Now, the reality is that when you release in theatres, having lived in Los Angeles for 30 years, I can tell you that even the films that win Oscars find it difficult to get American audiences. People in America are not used to watching subtitled films. Numbers-wise, how much business it will do that is yet to be seen. If it were to be on Netflix, it would definitely be watched. All my films, including Margherita With A Straw, have released in the US, and Priyanka Chopra definitely draws in audiences there. But to be honest, that is not in my head for now. I know it will work for anyone, including those who are not of Indian origin.
I am just excited about my India release. Amu had just 3 prints and Margherita With A Straw had 284 prints but The Sky is Pink has 1,000 prints. So that’s a massive jump for me. I chose to do an Indian premier on 9 October because I want Bollywood to watch the film and for it to reach audiences here.
You are amongst the first filmmakers from India to have moved to LA and worked there. How do you assess the current shift in interest towards Indian content and Indian talent?
Definitely, there has been an improvement in the reception to Indian filmmakers in Los Angeles since I began filmmaking. They are looking at us to make content that will hold up internationally, primarily Netflix and Amazon Prime Video. Paramount Pictures and Anonymous Content have chosen me to helm a show that will be out on Netflix. Because they (streaming companies) are interested in the Indian market now. It is an exciting time.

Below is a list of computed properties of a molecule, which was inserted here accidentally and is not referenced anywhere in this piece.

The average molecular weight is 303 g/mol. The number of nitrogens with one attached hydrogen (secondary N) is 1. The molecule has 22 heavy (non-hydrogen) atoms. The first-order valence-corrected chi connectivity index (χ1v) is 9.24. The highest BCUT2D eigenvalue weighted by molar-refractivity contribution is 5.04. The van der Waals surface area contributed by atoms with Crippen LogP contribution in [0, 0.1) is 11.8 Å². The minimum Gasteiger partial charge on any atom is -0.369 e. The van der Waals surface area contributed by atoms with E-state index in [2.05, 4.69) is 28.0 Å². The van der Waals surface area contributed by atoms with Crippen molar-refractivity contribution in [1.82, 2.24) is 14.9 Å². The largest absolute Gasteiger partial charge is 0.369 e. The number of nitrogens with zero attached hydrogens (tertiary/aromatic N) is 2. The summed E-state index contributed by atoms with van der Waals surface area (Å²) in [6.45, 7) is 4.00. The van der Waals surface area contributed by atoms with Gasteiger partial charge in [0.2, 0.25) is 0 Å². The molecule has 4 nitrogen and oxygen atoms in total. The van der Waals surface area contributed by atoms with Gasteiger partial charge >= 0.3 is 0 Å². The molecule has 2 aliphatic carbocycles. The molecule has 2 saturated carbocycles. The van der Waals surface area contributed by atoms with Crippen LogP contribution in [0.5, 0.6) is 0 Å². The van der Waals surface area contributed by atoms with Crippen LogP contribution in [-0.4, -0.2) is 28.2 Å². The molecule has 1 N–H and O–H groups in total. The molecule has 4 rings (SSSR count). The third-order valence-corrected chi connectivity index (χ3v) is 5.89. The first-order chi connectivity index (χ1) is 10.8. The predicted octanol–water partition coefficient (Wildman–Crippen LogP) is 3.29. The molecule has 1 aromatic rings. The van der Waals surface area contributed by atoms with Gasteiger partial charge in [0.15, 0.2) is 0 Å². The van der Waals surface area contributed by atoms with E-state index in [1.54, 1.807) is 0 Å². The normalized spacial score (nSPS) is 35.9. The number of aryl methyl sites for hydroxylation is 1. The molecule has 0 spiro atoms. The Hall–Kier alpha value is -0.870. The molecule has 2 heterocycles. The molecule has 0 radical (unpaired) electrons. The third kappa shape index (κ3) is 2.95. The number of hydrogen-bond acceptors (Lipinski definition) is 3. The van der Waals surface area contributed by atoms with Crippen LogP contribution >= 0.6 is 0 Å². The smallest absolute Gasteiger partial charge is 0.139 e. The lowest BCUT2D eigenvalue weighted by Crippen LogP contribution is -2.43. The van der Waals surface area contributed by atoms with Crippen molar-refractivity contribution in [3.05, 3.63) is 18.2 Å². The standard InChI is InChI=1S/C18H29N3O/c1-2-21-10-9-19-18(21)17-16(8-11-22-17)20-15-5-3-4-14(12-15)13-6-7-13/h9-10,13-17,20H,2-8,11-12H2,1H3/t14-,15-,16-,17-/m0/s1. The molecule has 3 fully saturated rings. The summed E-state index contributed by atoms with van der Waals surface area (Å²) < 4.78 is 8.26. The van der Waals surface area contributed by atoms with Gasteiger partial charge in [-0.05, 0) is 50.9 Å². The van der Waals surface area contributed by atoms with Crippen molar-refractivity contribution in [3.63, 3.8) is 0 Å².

But to make feature films as an Indian is still not quite there. It’s still not quite colourblind. The way Mira (Nair) has been able to cross over is still restricted. Tomorrow, will they say, "Oh Wow! She can direct drama, and she has lived in North America so she should direct a mainstream drama'? We are still not quite able to crack that. Any filmmaker can direct a film anywhere because how you direct the actors or how you handle a film is the same. For me, if I can make a film in Hindi, I can definitely make a film in English too. Actually, that would be more comfortable for me. I think it would be interesting to see how colourblind it is. The next generation of Indian-Americans is born there, and has grown up there so there shouldn’t be a distinction but there is. Will they keep us giving just Indian things, and stuff rooted in India? Will that change start happening?
Priyanka, Farhan, and every other team member of this film has found it healing and deeply emotional. So when the young and talented Zaira Wasim announced her decision to quit acting, how did you respond to it?
I completely support her decision, and have told her that she must go to college and experience a normal life. She is just 18. She can always change her mind later. It doesn’t matter if she changed her mind or didn’t. She completed my film. I went to Jammu to complete a bunch of things that were left to do in post-production. She did everything that she needed to do way after she had announced her decision to quit acting. Everybody should get to decide what colour his or her sky is. We can’t decide for them. If she is a brilliant actor but doesn’t want to keep acting then we should respect that, as being happy in life is more important. Acting doesn’t necessarily mean a great life, and if she wants to experience something else, she should be allowed to do that. Sid, Priyanka, Farhan, all of us completely backed her decision on this. I reassured Zaira’s mother too: "My son, who my husband and I think is brilliant in so many ways, wants to be a waiter. At least your daughter has a good reason to quit acting." They are teenagers, they have a right to choose, and everyone should be happy in life.